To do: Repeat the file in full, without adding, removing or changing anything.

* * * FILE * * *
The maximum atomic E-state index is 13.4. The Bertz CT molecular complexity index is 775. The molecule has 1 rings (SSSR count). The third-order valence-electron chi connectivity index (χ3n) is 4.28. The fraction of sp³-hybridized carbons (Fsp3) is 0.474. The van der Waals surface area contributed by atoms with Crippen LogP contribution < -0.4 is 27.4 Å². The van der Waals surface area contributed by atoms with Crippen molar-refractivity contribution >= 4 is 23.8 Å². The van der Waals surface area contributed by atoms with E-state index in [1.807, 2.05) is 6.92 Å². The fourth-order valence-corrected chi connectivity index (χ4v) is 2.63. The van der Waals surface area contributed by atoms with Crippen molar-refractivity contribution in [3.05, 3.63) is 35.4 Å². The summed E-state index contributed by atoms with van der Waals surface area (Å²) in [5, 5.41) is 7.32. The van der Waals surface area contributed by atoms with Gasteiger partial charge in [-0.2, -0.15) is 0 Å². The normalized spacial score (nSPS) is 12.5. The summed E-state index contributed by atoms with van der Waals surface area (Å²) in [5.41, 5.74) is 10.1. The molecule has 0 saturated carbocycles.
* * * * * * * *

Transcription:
The maximum atomic E-state index is 13.4. The Bertz CT molecular complexity index is 775. The molecule has 1 rings (SSSR count). The third-order valence-electron chi connectivity index (χ3n) is 4.28. The fraction of sp³-hybridized carbons (Fsp3) is 0.474. The van der Waals surface area contributed by atoms with Crippen LogP contribution < -0.4 is 27.4 Å². The van der Waals surface area contributed by atoms with Crippen molar-refractivity contribution >= 4 is 23.8 Å². The van der Waals surface area contributed by atoms with E-state index in [1.807, 2.05) is 6.92 Å². The fourth-order valence-corrected chi connectivity index (χ4v) is 2.63. The van der Waals surface area contributed by atoms with Crippen molar-refractivity contribution in [3.05, 3.63) is 35.4 Å². The summed E-state index contributed by atoms with van der Waals surface area (Å²) in [5, 5.41) is 7.32. The van der Waals surface area contributed by atoms with Gasteiger partial charge in [-0.2, -0.15) is 0 Å². The normalized spacial score (nSPS) is 12.5. The summed E-state index contributed by atoms with van der Waals surface area (Å²) in [5.41, 5.74) is 10.1. The molecule has 0 saturated carbocycles.